I think we need to remember how much was actually achieved on such a limited budget and admire the ambition and imagination of the people who worked on the programme.
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Re: Production Values

Postby Graceful Leonard on July 26th, 2010, 12:51 pm

Toothy Grin wrote:I think we need to remember how much was actually achieved on such a limited budget and admire the ambition and imagination of the people who worked on the programme.


Dear TG, in your post you mention some sets that were brilliant. This only compounds some of the truly terrible stuff. Unfortunately, I'm easily old enough to remember the original broadcasts and even as a child I knew some of the effects/monsters were terrible. I think there is too much leeway given because of the era and budget. The simple maxim of 'less is more' would have often stood them in good stead. There are other British shows of a similar period that used less to better effect.

That said, I do find some of the crapiness rather enchanting. I just don't think we should make any attempt to defend the indefensible. Some of it was simply not good enough, even back then, even with zero budget!
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Re: Production Values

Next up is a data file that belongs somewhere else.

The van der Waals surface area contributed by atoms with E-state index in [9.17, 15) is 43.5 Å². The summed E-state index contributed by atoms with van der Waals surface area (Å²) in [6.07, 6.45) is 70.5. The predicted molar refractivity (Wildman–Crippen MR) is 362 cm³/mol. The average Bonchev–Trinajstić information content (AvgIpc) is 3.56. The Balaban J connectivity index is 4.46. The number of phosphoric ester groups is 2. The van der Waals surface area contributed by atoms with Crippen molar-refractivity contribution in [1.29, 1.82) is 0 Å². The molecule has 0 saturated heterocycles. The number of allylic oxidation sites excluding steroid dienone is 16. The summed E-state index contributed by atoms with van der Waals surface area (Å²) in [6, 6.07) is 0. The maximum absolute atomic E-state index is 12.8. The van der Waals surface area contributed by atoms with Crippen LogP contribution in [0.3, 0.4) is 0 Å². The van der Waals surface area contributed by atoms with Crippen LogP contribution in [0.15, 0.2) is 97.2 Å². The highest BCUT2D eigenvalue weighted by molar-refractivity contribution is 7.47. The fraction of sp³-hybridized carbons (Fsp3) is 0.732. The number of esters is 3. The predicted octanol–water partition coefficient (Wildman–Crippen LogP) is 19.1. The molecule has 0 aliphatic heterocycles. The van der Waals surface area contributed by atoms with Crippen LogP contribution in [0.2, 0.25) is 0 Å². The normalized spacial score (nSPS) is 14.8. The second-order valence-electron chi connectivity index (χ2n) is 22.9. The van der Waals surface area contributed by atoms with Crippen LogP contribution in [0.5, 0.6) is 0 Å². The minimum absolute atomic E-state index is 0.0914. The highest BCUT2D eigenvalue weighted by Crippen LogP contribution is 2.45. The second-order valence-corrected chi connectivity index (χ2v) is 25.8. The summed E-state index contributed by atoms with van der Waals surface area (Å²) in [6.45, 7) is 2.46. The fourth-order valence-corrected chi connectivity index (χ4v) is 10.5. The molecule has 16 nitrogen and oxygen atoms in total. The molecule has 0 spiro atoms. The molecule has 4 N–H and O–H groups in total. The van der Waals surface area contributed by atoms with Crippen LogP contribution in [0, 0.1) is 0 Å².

Postby Toothy Grin on July 26th, 2010, 3:03 pm

I really have to disagree. Doctor Who was/is probably the most difficult programme to make when you consider how fantastical it's premise is. There certainly wasn't another show of the same period that attempted to achieve the type of stories that Dr Who managed to do. Take 'The Pirate Planet' for example - the script alone, with it's requirement for hollow space-hopping planets, flying mechanical parrots, aircars, half-robotic captains, moving corridors etc, would be enough to give headaches for any production company, the fact that Dr Who managed to realise such stuff is amazing and to make them half-decent too is a minor miracle. And when I was a kid watching Dr Who I believed in everything I saw absolutely. Even the tackiest looking special effects never bothered me, why else would so many kids have been hiding behind the sofa from monsters we adults now find rather silly, and have nightmares about for weeks afterwards? The reason was that, for the time, and for a mainly young audience, Dr Who's budget was never a hindrance to it's success and has never detracted from it's enjoyment.